Law School's new Doctor of Laws degree garners strong international interestUniversity of Hawaiʻi at Mānoa
Media Consultant, William S. Richardson School of Law
The UH Board of Regents has approved a new Doctor of Laws degree at the UH Law School, which is already accepting applications for Fall 2016 from students who have completed an LLM – Masters of Law – or JD degree.
The new SJD (Scientiae Juridicae Doctor) has been in development for several years at the William S. Richardson School of Law on the UH Mānoa campus, and has received broad international support. Korean legal scholar Professor Tae-Ung Baik has been named SJD Program Director.
The new SJD program calls for a year in residence at the Richardson Law School, with seminars and courses to support students in preparing their dissertation proposals and launching their research. The goal is for students to submit finished dissertations by the end of their third year of candidacy.
“By offering this degree, we join the most prestigious law schools while also enhancing the experience of all our students from across the globe," said Law School Dean Avi Soifer. “We have a remarkably broad and deep faculty with particular expertise in international law, comparative law, indigenous law, environmental law, business law, and the law of countries in Asia and the Pacific -- all of which are of increasing importance throughout the world.”
While the SJD is primarily intended for those who teach or hope to teach law outside the U.S., it’s also aimed at those involved in policy work in research institutes and government organizations. It has often been requested by foreign-trained law scholars who are earning an LLM at the UH Law School, and who wish to continue their legal studies here.
“We have people writing us to ask if we offer the SJD because they’d like to do it with us,” said China specialist Professor Alison Conner, who chaired the seven-member Law School Planning Committee that developed the advanced program. “A number of LLMs have said they would like to do a research degree and, because we didn’t offer it, they had to go somewhere else.”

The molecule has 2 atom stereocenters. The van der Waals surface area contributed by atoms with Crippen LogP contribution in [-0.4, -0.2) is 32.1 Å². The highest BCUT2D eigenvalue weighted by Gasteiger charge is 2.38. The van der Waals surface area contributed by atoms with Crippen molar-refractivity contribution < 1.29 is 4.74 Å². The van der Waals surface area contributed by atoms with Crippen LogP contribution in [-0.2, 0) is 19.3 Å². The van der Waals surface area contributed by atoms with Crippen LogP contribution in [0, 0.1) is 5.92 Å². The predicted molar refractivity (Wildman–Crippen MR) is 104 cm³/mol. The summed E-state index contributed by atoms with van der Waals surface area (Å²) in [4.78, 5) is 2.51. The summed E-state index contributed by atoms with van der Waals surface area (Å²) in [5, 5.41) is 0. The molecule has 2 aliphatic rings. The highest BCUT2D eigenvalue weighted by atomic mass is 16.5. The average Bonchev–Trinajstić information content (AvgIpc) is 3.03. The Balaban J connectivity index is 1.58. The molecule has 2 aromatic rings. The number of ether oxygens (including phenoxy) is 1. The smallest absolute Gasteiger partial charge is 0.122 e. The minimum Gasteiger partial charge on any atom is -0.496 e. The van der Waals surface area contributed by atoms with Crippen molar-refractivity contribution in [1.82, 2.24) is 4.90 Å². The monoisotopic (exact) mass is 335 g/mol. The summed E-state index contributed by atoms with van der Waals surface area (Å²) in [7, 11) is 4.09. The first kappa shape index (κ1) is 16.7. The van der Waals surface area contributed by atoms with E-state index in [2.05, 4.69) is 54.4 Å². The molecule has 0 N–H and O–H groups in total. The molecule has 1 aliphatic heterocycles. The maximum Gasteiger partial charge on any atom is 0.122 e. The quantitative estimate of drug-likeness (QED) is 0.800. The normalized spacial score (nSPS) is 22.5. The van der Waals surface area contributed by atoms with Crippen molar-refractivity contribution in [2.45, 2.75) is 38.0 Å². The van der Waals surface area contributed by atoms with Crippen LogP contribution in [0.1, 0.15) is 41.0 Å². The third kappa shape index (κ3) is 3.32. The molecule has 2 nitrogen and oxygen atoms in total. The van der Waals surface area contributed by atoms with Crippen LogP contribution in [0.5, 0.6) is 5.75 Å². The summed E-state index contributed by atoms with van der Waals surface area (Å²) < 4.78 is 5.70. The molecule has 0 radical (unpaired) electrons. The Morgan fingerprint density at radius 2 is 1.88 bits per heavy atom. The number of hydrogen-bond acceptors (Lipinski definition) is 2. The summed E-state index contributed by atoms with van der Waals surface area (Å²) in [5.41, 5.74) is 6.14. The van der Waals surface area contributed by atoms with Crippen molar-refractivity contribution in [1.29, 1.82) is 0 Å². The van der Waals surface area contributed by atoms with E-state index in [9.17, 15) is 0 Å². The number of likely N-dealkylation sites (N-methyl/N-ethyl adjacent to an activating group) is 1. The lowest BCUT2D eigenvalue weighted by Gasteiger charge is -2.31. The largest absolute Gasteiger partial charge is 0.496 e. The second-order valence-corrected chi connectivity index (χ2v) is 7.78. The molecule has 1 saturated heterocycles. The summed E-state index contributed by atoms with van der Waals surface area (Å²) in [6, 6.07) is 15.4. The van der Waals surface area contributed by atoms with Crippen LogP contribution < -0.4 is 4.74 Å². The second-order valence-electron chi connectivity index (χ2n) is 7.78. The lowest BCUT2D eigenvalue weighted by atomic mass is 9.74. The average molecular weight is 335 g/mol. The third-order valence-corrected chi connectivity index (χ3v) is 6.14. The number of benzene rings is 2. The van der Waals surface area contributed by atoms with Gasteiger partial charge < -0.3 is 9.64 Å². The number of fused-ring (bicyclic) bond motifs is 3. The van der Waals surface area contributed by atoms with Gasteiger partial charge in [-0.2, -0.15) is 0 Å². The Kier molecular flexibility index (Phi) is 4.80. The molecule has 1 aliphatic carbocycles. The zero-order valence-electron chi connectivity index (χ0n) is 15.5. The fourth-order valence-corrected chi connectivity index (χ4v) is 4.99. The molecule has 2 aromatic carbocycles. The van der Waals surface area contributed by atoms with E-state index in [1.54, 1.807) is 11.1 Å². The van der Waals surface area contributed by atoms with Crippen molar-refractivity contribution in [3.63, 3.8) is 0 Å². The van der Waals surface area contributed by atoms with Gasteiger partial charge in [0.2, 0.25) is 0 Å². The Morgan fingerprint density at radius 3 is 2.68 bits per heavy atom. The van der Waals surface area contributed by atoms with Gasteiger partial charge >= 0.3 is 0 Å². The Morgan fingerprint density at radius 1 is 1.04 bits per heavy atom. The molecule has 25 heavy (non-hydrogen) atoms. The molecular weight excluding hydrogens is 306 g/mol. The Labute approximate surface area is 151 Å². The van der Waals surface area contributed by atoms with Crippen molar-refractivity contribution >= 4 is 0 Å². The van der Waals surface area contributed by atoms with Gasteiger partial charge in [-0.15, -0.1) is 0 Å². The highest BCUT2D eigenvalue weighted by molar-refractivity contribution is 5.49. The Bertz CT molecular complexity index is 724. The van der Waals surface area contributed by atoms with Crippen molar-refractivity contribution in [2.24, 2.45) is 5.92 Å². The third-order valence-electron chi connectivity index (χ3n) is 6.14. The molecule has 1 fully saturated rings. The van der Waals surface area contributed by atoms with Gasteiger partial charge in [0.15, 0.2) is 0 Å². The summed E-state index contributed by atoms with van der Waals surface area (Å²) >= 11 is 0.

Director of Special Projects Minara Mordecai coordinated the SJD committee efforts.
LLM student interest, plus strong support from Law School faculty and from leading law schools throughout Asia, provided much of the impetus to develop the new program.
In writing to support the program, for instance, Russell Leu, Vice Dean and Professor of Law at Beijing Foreign Studies University’s School of Law, stated that “opportunities to attract more Chinese law graduates will significantly increase with your Law School’s establishment of an SJD program.”
Leu noted that China government policy “favors and supports China’s law graduates to pursue SJD degrees at U.S. law schools.” And he pointed out that the Chinese government makes funds available for study abroad “to develop and increase the number of qualified law professors in China’s 624 law schools.”
Law deans from 12 other schools in Asia and Australia similarly offered strong letters of support.
In addition, Hawai‘i Supreme Court Chief Justice Mark Recktenwald offered major support for the new program, writing that the LLM program that has drawn students from more than 50 countries has already enhanced and helped educate the community about the global legal world. “I am confident that the proposed SJD degree will bolster the Law School’s many strengths,” including enhancing the LLM and the new Advanced JD program, said Recktenwald.
Richardson Law recently graduated its first AJD cohort, and the LLM program was recently expanded to include U.S.-trained lawyers. The AJD degree enables foreign-trained attorneys to spend two years at Richardson in specialized courses that enable them to take the bar exam and to practice law in the United States.
For more information, visit: https://www.law.hawaii.edu/